Little work has been performed on REE speciation and transport along groundwater flow paths considering REE complexation to hydrous manganese oxyhydroxides, in spite of abundant research published regarding REE behavior along groundwater flow paths or transects. We have already tried to quantify REE binding to iron oxide (see Liu et al., 2017) and manganese oxide in groundwater (see Liu et al., 2018), where we calculated REE speciation in a metal-ligand groundwater system over a range of pH from 4 to 12 by considering various concentrations. The latter study compared the impact of manganese to iron oxides on REE speciation in groundwater along a flow path.

Frequently, manganese has been used as a redox-sensitive component for qualitative evaluation of processes controlling REE mobilization. However, it is essential to quantitatively describe REE binding to manganese oxyhydroxides. Therefore, the objectives of the present study were to (i) identify the roles of hydrous manganese oxyhydroxides in REE transport in groundwater flow path; (ii) to quantitatively define REE surface complexation reactions with hydrous manganese oxyhydroxides from different groundwaters; and (iii) to evaluate the impact of hydrous manganese oxyhydroxides concentrations on REE behavior.

Fig 2: Photograph of the field campaign work in the North China Plain. Courtesy of Haiyan Liu.

In the present project, groundwater was sampled along a flow path in the North China Plain (Figure 2). The main objective was to determine REE behavior linked to surface complexation to hydrous manganese oxyhydroxides by a combined modeling and field study approach. Results showed that the proportion of neodymium (i.e. one of the REEs) complexed by hydrous manganese oxyhydroxides ranges from less than 1% up to 99%. The amount of complexed REEs increases along the flow path. REE bound to hydrous manganese oxyhydroxides exhibits decreasing trends with each increasing atomic number. The process was determined to be independent of pH, hydrous manganese oxyhydroxide’s content, and metal loading.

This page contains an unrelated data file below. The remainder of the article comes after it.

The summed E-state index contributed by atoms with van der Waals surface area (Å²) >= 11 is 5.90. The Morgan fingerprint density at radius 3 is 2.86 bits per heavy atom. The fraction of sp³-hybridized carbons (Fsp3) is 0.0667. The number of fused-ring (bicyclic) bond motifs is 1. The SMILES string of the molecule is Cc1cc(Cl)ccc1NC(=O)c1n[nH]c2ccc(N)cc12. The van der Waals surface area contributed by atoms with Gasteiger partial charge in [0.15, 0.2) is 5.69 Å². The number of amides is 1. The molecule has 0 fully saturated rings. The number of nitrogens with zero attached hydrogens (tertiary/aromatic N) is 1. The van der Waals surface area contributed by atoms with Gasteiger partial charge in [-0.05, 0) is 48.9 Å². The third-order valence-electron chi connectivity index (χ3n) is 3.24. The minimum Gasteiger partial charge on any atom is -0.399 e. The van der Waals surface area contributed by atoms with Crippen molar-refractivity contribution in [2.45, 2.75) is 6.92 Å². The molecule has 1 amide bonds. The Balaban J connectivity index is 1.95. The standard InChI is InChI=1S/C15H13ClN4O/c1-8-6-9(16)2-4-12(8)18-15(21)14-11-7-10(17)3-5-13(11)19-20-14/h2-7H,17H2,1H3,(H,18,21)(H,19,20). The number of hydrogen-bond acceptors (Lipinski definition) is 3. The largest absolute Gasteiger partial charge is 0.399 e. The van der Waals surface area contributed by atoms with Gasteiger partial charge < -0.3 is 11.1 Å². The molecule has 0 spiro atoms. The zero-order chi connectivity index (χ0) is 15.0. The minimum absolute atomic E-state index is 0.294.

This finding further demonstrates hydrous manganese oxyhydroxides-REE complexation plays a key role in the transport of REEs in groundwater through preferential scavenging of LREE over HREE. Nevertheless, carbonate ligands appear to be robust competitors in reducing the amount of REE sorbed to hydrous manganese oxyhydroxides when a solution’s pH rises above 8. Assuming that half of Mn concentration occurs as hydrous manganese oxyhydroxides, the amount of complexed REE was predicted to show a more marked decrease in LREE compared to that of HREE.

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These findings are fully described in the article entitled Role of Manganese Oxyhydroxides in the Transport of Rare Earth Elements Along a Groundwater Flow Path, recently published in the International Journal of Environmental Research and Public Health. This work was conducted by Haiyan Liu from East China University of Technology, Huaming Guo from China University of Geosciences, Olivier Pourret from UniLaSalle, and co-authors.

Liu, H., Guo, H., Pourret, O., Chen, Y., Yuan, R., 2019. Role of Manganese Oxyhydroxides in the Transport of Rare Earth Elements Along a Groundwater Flow Path. International Journal of Environmental Research and Public Health, 16(13): 2263.

Liu, H., Pourret, O., Guo, H., Martinez, R.E., Zouhri, L., 2018. Impact of Hydrous Manganese and Ferric Oxides on the Behavior of Aqueous Rare Earth Elements (REE): Evidence from a Modeling Approach and Implication for the Sink of REE. International Journal of Environmental Research and Public Health, 15(12): 2837.

Liu, H., Pourret, O., Guo, H., Bonhoure, J., 2017. Rare earth elements sorption to iron oxyhydroxide: Model development and application to groundwater. Applied Geochemistry, 87(Supplement C): 158-166.